News Feature | September 19, 2014

FDA Proposes Reclassification of EPPG, PSA Devices To Class II

By Nick Otto


The FDA is proposing to reclassify both external pacemaker pulse generator (EPPG) devices and pacing system analyzers (PSAs) as class II devices with special controls.

EPPGs are devices that act as temporary alternatives to a pacemaker. An EPPG “has a power supply and electronic circuits that produce a periodic electrical pulse to stimulate the heart,” the agency writes in a recent Federal Register notice. “This device, which is used outside the body, is used as a temporary substitute for the heart's intrinsic pacing system until a permanent pacemaker can be implanted, or to control irregular heartbeats in patients following events such as cardiac surgery or a myocardial infarction.”

A PSA combines the functionality of a pacemaker electrode function tester and an EPPG, and can temporarily take over pacing functions while simultaneously testing one or more implanted pacing leads, according to the notice.

The agency says that recent data show that the EPPG, together with the recommended special controls, provides reasonable assurance of its safety and effectiveness. In addition, new separate classifications for PSAs will create a special classification, “including single, dual, and triple chamber PSA devices that will be reclassified from class III to class II,” according to the notice.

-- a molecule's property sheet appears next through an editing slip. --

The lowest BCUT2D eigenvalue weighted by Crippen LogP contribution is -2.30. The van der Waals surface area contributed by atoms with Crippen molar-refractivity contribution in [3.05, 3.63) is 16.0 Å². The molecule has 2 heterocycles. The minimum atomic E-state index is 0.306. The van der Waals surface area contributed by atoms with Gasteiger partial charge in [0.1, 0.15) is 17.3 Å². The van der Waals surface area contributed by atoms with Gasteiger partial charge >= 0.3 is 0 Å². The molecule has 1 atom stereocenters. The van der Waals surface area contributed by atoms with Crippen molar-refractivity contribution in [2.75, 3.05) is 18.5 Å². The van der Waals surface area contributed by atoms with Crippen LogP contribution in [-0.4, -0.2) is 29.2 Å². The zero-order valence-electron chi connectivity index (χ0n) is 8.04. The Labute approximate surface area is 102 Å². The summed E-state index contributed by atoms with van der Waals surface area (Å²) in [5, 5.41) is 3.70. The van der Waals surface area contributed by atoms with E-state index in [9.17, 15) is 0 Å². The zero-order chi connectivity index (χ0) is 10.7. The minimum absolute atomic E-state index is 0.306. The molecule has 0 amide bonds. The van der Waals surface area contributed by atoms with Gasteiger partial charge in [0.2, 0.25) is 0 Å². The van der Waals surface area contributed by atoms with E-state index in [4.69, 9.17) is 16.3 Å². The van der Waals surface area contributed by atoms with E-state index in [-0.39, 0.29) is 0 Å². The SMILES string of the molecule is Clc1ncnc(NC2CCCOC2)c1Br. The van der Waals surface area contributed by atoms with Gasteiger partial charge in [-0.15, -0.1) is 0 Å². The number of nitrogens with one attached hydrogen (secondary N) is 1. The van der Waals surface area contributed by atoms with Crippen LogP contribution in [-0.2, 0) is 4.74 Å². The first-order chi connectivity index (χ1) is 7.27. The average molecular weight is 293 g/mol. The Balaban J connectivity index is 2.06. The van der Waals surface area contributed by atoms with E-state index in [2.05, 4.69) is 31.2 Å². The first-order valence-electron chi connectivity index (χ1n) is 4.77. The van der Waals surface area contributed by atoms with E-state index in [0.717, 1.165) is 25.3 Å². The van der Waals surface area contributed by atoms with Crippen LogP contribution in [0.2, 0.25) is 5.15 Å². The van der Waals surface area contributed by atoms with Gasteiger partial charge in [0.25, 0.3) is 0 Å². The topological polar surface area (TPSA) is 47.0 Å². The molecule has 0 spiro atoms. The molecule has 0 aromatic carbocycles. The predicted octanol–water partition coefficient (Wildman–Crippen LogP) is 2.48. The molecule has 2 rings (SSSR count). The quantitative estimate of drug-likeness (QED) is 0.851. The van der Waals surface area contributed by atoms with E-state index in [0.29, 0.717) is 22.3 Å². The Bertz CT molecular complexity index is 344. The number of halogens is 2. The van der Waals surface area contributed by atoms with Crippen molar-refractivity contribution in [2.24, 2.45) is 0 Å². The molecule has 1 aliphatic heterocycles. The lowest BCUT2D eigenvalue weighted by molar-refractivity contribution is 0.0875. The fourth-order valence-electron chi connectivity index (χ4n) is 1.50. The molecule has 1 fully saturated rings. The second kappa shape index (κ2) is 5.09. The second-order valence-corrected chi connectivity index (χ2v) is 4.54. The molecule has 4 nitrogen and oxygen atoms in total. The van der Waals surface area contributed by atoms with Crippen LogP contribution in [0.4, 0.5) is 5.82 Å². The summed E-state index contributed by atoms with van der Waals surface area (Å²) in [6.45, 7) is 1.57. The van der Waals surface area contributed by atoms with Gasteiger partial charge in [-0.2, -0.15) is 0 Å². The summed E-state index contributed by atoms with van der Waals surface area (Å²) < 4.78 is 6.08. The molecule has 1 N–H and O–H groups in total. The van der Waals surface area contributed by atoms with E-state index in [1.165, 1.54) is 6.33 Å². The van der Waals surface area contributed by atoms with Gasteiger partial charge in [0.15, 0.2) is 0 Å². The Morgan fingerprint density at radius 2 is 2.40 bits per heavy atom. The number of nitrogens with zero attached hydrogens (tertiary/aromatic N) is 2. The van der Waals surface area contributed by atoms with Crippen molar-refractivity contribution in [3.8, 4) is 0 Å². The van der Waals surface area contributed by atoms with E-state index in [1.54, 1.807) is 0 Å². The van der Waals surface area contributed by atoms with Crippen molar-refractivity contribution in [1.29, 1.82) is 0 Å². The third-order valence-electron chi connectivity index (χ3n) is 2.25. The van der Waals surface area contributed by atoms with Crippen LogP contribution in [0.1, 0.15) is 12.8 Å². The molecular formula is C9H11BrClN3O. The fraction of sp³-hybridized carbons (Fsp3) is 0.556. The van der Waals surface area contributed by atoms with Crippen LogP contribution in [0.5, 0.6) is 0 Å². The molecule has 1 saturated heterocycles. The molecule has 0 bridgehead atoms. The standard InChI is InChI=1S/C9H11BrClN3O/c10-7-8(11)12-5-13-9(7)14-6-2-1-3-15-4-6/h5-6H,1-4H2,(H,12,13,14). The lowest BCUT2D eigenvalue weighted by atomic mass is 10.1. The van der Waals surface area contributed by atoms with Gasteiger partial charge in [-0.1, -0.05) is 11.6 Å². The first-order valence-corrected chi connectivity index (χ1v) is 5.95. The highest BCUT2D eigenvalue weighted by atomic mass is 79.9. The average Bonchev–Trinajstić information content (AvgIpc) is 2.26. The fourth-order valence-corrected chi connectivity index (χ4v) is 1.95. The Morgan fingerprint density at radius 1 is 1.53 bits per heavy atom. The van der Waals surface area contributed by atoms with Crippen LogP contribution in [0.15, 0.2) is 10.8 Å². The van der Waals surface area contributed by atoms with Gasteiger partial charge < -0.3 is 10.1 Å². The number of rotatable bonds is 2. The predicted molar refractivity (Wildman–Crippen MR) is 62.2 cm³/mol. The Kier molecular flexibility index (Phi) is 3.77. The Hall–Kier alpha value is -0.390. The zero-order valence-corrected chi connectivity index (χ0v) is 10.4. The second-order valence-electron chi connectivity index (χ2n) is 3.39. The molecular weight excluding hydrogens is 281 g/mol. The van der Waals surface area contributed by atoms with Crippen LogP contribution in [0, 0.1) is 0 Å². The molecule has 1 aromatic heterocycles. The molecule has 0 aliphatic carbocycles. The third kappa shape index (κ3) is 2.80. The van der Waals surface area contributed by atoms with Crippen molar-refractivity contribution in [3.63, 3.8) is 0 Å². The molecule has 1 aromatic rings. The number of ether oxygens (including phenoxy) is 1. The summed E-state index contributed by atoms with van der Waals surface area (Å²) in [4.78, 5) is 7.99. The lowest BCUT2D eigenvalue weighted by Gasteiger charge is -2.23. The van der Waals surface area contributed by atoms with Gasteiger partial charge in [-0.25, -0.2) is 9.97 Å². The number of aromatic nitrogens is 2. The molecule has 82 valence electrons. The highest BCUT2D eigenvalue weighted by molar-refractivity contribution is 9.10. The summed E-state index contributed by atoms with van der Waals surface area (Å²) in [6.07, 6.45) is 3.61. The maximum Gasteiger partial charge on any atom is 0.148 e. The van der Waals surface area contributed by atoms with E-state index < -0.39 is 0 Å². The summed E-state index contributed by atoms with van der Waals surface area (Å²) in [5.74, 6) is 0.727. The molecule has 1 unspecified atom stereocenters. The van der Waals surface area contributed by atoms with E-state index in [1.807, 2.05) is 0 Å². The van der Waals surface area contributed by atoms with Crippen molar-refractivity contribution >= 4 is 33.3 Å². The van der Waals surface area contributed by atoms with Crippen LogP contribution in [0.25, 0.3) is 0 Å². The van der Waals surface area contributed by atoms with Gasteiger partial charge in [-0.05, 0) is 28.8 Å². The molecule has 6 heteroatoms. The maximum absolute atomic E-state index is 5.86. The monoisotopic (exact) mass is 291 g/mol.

The agency says supporting evidence to reclassify EPPG devices includes a low reporting of serious adverse events to the FDA's Manufacturer and User Facility Device Experience database, as well as a low rate of postmarket recalls. Similar reasoning was used in the FDA’s decision on downgrading PSA classes as well.

However, makers of EPPG devices have some new requirements to justify the device-class downgrade, including:

  • Electromagnetic compatibility testing and analysis must be validated in a hospital setting.
  • Electrical bench testing must demonstrate device safety during intended use. This must include testing with the specific power source such as battery power, AC mains connections, or both.
  • Appropriate software verification, validation, and hazard analysis must be performed.
  • The devices must adhere to several labeling requirements.

Similar requirements such as hospital environment testing, electrical bench testing, and software verifications must be performed for PSA devices.

Device makers have until Dec. 15 to comment on the proposal.